Written by Erika Owen
There's a good chance that you've seen TWINS out and about around Des Moines. Well, and the rest of Iowa, for that matter. They most recently played a rockin' set at 80/35 earlier this month. Of that glorious quartet is Joel Sires, guitarist/vocalist for the group and fellow power pop brat (their website said it, not me). If you're looking for my opinion, this might be one of my favorite 8 Tracks to date. (That being said, I did grow up in an environment that I attribute to my love of music, um, older than my years to.) From Eddie Cochran to Poison Control Center, Sires has a lot to bring to the table in terms of perfectly lengthed playlists. Not to mention the man loves ABBA—and isn't afraid to say it. Read on, listen on, and enjoy your Monday, music fans.
The Nerves // "One Way Ticket"
'One Way Ticket' sounds like three teenagers playing for their lives and to earn an actual one way ticket to a better place. The energy explodes from the recording, it's absolutely alive and it seems the only thing separating the listener from being face to face with the greatest band of all time is a garage door. The Nerves legacy lives on because they had the songs.
Nick Lowe // "Marie Provost"
Nick Lowe has always had a keen sense of the weird and morbid and it's on full display in 'Marie Provost.' A boppin' early 60's style song about a little dachshund dog and a reclusive former silent film star who has been found dead and has become "the doggie's dinner." Haha! Based on a true story!
ABBA // "Ring Ring"
I've heard ABBA mentioned as people's guilty pleasure music. I feel no shame in enjoying such a pristine slab of bubblegum glam pop. This song is pretty perfect for me, the production, Bolan-esque riffs and the 'Crocodile Rock' swing. It's so nice. Screw that doom and gloom music. Gimme the beautiful and naïve sounds of ABBA.
The Who // "Substitute (Live at Leeds)"
Regardless of the cheeseball heights the Who reached in their later years I will forever remain a loyal Pete Townshend disciple. His writing (especially everything pre Who's Next) has been hugely influential on me. 'Substitute' is clever, melodic, hilarious, powerful, heartbreaking, and just quintessential early Townshend. Here it is in it's brilliantly raw live form from the Who's 1970 LP 'Live at Leeds.' Dig those Moonie drum fills. Best drummer ever. Best live LP ever.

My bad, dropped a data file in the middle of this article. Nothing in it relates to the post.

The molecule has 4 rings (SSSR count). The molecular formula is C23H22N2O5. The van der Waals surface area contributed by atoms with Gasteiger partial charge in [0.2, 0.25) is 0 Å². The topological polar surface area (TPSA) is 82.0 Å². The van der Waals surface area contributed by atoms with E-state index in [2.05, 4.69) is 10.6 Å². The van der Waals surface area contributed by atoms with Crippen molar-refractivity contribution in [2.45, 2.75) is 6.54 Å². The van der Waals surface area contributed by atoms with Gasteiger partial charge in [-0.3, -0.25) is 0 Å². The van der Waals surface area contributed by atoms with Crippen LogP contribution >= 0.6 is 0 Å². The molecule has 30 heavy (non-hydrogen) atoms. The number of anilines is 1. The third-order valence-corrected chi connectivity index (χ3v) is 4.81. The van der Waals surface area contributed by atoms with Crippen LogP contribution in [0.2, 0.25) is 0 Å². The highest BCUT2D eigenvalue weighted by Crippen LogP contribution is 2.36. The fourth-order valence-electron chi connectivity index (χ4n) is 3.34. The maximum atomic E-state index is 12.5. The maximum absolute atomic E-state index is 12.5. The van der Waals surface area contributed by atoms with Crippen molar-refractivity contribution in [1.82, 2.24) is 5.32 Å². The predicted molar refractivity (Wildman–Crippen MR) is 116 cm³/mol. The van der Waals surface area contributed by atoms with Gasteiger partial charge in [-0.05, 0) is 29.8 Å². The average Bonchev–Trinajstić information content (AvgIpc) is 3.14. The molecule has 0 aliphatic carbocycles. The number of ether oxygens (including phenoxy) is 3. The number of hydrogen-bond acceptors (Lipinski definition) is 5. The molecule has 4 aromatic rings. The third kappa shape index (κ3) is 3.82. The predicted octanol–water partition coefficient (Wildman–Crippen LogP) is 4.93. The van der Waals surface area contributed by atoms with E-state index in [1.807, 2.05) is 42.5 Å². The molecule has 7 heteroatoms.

The Slats // "King of Hawaii"
When the Slats burst into my world in 2002 I hadn't seen or heard a band like them. The songs are short, hooky and weird. Their influence has remained with me on pretty much every record I have made. 'King of Hawaii' from the Minneapolis/Iowa band's 2006 LP 'Boom Patrol' is a straight up knock out mix of the Ramones on a sugar high riding a wave into a dank basement studio.
The Poison Control Center // "Some Ordinary Vision"
'Stranger Ballet' is a no fuss road record. The PCC had little time to tart up the arrangements and the recordings, which left them with a lean, mean and powerful album. Probably their best. The band's big personalities are all on full display but now they're packed into dense little blasts of pop rock ear candy. Here's Joe Terry's 'Some Ordinary Vision' as proof.
Elvis Costello & the Attractions // "Big Tears"
In the late 70's when the songwriting Gods were handing out thunder they hit Elvis Costello a bunch of extra times. So much so that 'Big Tears,' Elvis' most straight forward power pop tune was regulated to a B side and an odds and ends compilation LP. Wow. Mick Jones from the Clash even pops up to make a guest appearance on lead guitar. Prime Costello.
Eddie Cochran // "Summertime Blues"
The original kiss off punk rock song. It nails the frustration of being a kid in summertime with nothing to do but wait around on other people. Eddie produces, plays all the guitars and sings the shit hot lead vocal. And he was all of 19 when he did it.